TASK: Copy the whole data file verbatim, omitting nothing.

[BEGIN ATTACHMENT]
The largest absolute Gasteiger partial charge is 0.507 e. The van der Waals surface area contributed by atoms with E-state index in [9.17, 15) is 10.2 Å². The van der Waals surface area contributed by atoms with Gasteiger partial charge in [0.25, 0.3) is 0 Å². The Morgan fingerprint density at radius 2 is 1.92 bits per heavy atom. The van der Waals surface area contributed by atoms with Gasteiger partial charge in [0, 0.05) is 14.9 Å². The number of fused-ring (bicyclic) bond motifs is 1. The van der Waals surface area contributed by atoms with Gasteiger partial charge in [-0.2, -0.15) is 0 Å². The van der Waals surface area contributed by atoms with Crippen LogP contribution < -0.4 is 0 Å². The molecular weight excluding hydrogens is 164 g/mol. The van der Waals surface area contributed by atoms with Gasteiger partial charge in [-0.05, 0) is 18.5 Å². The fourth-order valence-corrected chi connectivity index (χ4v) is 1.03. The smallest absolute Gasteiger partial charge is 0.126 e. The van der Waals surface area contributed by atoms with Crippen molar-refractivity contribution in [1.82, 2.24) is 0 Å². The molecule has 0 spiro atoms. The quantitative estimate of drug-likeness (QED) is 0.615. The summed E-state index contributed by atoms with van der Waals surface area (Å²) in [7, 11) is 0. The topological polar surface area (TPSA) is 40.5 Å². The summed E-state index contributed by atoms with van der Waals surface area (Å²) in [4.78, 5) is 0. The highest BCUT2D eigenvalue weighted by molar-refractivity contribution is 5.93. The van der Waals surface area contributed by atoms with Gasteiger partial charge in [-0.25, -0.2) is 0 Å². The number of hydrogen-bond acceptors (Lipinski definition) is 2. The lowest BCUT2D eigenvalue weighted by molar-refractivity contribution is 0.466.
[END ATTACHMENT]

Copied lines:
The largest absolute Gasteiger partial charge is 0.507 e. The van der Waals surface area contributed by atoms with E-state index in [9.17, 15) is 10.2 Å². The van der Waals surface area contributed by atoms with Gasteiger partial charge in [0.25, 0.3) is 0 Å². The Morgan fingerprint density at radius 2 is 1.92 bits per heavy atom. The van der Waals surface area contributed by atoms with Gasteiger partial charge in [0, 0.05) is 14.9 Å². The number of fused-ring (bicyclic) bond motifs is 1. The van der Waals surface area contributed by atoms with Gasteiger partial charge in [-0.2, -0.15) is 0 Å². The van der Waals surface area contributed by atoms with Crippen LogP contribution < -0.4 is 0 Å². The molecular weight excluding hydrogens is 164 g/mol. The van der Waals surface area contributed by atoms with Gasteiger partial charge in [-0.05, 0) is 18.5 Å². The fourth-order valence-corrected chi connectivity index (χ4v) is 1.03. The smallest absolute Gasteiger partial charge is 0.126 e. The van der Waals surface area contributed by atoms with Crippen molar-refractivity contribution in [1.82, 2.24) is 0 Å². The molecule has 0 spiro atoms. The quantitative estimate of drug-likeness (QED) is 0.615. The summed E-state index contributed by atoms with van der Waals surface area (Å²) in [7, 11) is 0. The topological polar surface area (TPSA) is 40.5 Å². The summed E-state index contributed by atoms with van der Waals surface area (Å²) in [4.78, 5) is 0. The highest BCUT2D eigenvalue weighted by molar-refractivity contribution is 5.93. The van der Waals surface area contributed by atoms with Gasteiger partial charge in [-0.25, -0.2) is 0 Å². The number of hydrogen-bond acceptors (Lipinski definition) is 2. The lowest BCUT2D eigenvalue weighted by molar-refractivity contribution is 0.466.